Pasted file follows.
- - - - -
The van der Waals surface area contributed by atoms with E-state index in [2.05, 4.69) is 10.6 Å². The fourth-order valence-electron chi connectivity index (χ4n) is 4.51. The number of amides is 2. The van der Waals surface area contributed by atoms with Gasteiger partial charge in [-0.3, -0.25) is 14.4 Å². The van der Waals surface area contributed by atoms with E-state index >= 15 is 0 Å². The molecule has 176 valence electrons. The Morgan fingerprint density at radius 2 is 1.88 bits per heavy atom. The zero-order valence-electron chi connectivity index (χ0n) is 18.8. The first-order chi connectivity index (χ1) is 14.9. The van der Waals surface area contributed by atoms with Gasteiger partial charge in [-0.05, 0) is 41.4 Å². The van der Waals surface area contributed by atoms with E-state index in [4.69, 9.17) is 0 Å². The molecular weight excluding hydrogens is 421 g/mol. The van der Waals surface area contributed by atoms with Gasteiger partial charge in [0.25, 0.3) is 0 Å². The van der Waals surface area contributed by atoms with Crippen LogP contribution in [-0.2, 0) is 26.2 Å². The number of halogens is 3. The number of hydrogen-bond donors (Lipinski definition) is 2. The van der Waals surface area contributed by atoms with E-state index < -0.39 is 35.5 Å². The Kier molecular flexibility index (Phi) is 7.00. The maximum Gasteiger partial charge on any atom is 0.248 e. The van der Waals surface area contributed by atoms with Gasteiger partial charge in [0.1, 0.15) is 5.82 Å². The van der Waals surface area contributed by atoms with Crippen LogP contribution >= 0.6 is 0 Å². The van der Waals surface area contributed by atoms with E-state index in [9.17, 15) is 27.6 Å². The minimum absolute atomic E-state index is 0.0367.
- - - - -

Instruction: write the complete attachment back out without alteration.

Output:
The van der Waals surface area contributed by atoms with E-state index in [2.05, 4.69) is 10.6 Å². The fourth-order valence-electron chi connectivity index (χ4n) is 4.51. The number of amides is 2. The van der Waals surface area contributed by atoms with Gasteiger partial charge in [-0.3, -0.25) is 14.4 Å². The van der Waals surface area contributed by atoms with E-state index >= 15 is 0 Å². The molecule has 176 valence electrons. The Morgan fingerprint density at radius 2 is 1.88 bits per heavy atom. The zero-order valence-electron chi connectivity index (χ0n) is 18.8. The first-order chi connectivity index (χ1) is 14.9. The van der Waals surface area contributed by atoms with Gasteiger partial charge in [-0.05, 0) is 41.4 Å². The van der Waals surface area contributed by atoms with E-state index in [4.69, 9.17) is 0 Å². The molecular weight excluding hydrogens is 421 g/mol. The van der Waals surface area contributed by atoms with Gasteiger partial charge in [0.25, 0.3) is 0 Å². The van der Waals surface area contributed by atoms with Crippen LogP contribution in [-0.2, 0) is 26.2 Å². The number of halogens is 3. The number of hydrogen-bond donors (Lipinski definition) is 2. The van der Waals surface area contributed by atoms with E-state index < -0.39 is 35.5 Å². The Kier molecular flexibility index (Phi) is 7.00. The maximum Gasteiger partial charge on any atom is 0.248 e. The van der Waals surface area contributed by atoms with Gasteiger partial charge in [0.1, 0.15) is 5.82 Å². The van der Waals surface area contributed by atoms with Crippen LogP contribution >= 0.6 is 0 Å². The van der Waals surface area contributed by atoms with E-state index in [9.17, 15) is 27.6 Å². The minimum absolute atomic E-state index is 0.0367.